After setting your Japanese maple in the planting hole, use your hand to begin back-filling your soil mixture around the root ball, tamping as you go to remove air pockets. When you have filled the hole to the halfway point you can soak the soil. Then continue back-filling to the top edge of the root ball.
Note: If you are planting with the root ball above ground level, taper your soil mixture gradually to the ground level, essentially creating a raised mound, as shown in the planting diagram above. To avoid suffocating your plant, do not put any soil on top of the root ball. Mulch is okay.
Step 6 (Optional)
When planting a Japanese maple in a location that is far from a water source, and in a well-drained site, you can use your remaining soil mixture to build a low (2-3 inch high) water retaining berm (catch basin / doughnut) around the outside perimeter of the planting hole. This basin will help to collect water from rainfall and irrigation, often reducing the need for hand-watering. The berm can be removed after a year or so, when your tree has established itself.
Next, deeply water the planting area, including the root ball, to a depth equal to the height of the root ball.
Apply a 1 to 2" layer of cured, shredded or chipped wood mulch or pine straw around the planting area to conserve moisture and to suppress weed growth. As the mulch decomposes it will add vital nutrients to the soil that your tree will appreciate.
Note: Avoid the use of freshly chipped or shredded wood for mulch until it has cured in a pile for at least 6 months, a year is better. Avoid placing or piling mulch directly against the base of your plant as this could cause the bark to rot.
Stake your newly planted tree if necessary. Shorter trees usually do not require staking.
Staking a Newly Planted Japanese Maple
Single Stake Method
For smaller trees, use one long stake driven firmly into the ground so that it crosses the trunk of the tree at an angle a foot or two above the ground (depending on height of tree). Use a piece of cloth or a section of rubber water hose to tie trunk loosely against the stake. Loop the cloth around the trunk of the tree and then cross the ends over one another before looping and tying it around the stake. Doing so help to keep the tree trunk from rubbing against the stake in windy weather. Avoid using metal wire as a tie as it can cut into the bark of your tree.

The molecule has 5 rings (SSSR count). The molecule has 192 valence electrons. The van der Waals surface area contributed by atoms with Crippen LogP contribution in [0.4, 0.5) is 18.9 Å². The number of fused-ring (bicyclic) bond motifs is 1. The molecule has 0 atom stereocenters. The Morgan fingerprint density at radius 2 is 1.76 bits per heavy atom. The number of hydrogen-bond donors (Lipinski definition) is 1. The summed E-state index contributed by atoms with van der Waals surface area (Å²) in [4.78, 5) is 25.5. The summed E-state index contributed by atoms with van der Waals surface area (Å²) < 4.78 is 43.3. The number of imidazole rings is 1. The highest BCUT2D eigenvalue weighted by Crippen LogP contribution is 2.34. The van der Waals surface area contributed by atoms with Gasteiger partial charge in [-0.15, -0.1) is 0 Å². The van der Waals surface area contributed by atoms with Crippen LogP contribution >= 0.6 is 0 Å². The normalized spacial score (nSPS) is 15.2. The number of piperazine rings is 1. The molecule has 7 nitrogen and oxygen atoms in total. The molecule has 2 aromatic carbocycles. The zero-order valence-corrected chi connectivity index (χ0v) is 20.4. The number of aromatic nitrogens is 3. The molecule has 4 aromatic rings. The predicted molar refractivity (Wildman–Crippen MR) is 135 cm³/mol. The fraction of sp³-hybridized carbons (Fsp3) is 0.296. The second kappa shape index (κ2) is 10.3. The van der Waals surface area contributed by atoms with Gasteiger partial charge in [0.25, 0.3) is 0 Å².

Triple Stake Method
For taller trees, you can drive three 18" long stakes at a 45 degree angle into the ground beyond the outside perimeter of the planting hole. Space the stakes evenly around the planting hole. Use wire or nylon string to tie from the stake to the tree. To protect the bark of your tree, make sure to run the string or wire through rubber hosing where it will come into contact with the trunk or branches. More on this just below.
To ensure your string or wires do not slide down the trunk of your tree, when tying your string or wire to the tree, you will need to tie above a branch. Otherwise your wires will slide down the trunk. To prevent damage to the bark of your tree, rubber hosepipe should be used where the wire touches the stem or branches.